We continue to provide legal services on issues that are not related to COVID, e.g., our advocacy on behalf of individuals with disabilities,because they remain urgent issues for people in low-income communities.

Low-income New Yorkers affected by the pandemic, including those who are recently unemployed because of it, will need help seeking justice in issue areas like unemployment, fore closure, eviction, bankruptcy and healthcare. As New York reopens, demand for legal help will most likely over whelm the existing civil legal services infrastructure. Legal Services program are an essential part of the economic solution for people in low income communities during recovery.

Pre-pandemic, over 500,000 individuals were eligible for our services in the seven counties we cover and we were under funded then, which meant that we had to limit our services to just advice in some cases and in other cases we had to turn people away. In2019, we assisted 11,427 individuals and impacted 33,500 house hold members.

Post-pandemic, it is abundantly clear that thousands of more Hudson Valley residents are eligible for our essential services, yet we face the real threat of state budget cuts. Low-income New Yorkers affected by the pandemic will need help seeking justice in issue areas like unemployment ,foreclosure, eviction, bankruptcy and healthcare.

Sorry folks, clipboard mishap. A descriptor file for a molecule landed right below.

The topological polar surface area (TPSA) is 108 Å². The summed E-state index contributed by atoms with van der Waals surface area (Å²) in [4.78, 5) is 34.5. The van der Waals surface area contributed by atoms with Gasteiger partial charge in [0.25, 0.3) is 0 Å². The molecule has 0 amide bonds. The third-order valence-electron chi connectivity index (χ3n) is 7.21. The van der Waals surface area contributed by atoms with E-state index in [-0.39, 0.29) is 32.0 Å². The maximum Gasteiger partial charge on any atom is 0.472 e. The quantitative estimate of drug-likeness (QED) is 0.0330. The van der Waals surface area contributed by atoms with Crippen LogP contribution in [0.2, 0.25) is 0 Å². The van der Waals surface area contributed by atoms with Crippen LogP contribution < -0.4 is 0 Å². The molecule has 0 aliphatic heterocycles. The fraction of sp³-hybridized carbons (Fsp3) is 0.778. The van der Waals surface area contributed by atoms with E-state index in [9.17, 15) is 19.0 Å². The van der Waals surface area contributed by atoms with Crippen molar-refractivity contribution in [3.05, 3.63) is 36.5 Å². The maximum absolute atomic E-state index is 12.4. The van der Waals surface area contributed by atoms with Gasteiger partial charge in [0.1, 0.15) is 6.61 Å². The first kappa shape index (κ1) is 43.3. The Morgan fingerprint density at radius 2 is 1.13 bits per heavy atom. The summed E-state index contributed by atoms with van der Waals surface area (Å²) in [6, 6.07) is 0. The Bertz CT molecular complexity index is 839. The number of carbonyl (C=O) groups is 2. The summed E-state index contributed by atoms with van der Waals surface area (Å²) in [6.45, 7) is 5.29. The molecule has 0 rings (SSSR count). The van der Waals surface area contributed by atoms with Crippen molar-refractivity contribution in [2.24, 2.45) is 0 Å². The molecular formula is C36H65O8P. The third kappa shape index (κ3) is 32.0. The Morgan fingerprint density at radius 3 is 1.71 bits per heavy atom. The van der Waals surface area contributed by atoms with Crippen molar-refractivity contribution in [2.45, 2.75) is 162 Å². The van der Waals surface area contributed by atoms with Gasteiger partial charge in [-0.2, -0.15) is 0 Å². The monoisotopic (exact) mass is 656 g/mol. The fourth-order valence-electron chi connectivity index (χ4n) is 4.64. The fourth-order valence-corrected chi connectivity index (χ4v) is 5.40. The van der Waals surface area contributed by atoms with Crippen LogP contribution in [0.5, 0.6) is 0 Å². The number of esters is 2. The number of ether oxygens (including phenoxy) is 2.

Civil legal problems will spike in the wake of the COVID-19 outbreak, especially for those already struggling to make ends meet. The economic hardship caused by business closures and illness will create conflicts only the civil justice system can resolve.

Examples:

  • Missed rent and mortgage payments leading to eviction and mortgage default notices
  • Disputes over medical and consumer debt
  • People being wrongly denied public benefits that can keep their families afloat

Legal Services of the Hudson Valley is ready to move on behalf of our clients when the courts reopen broadly.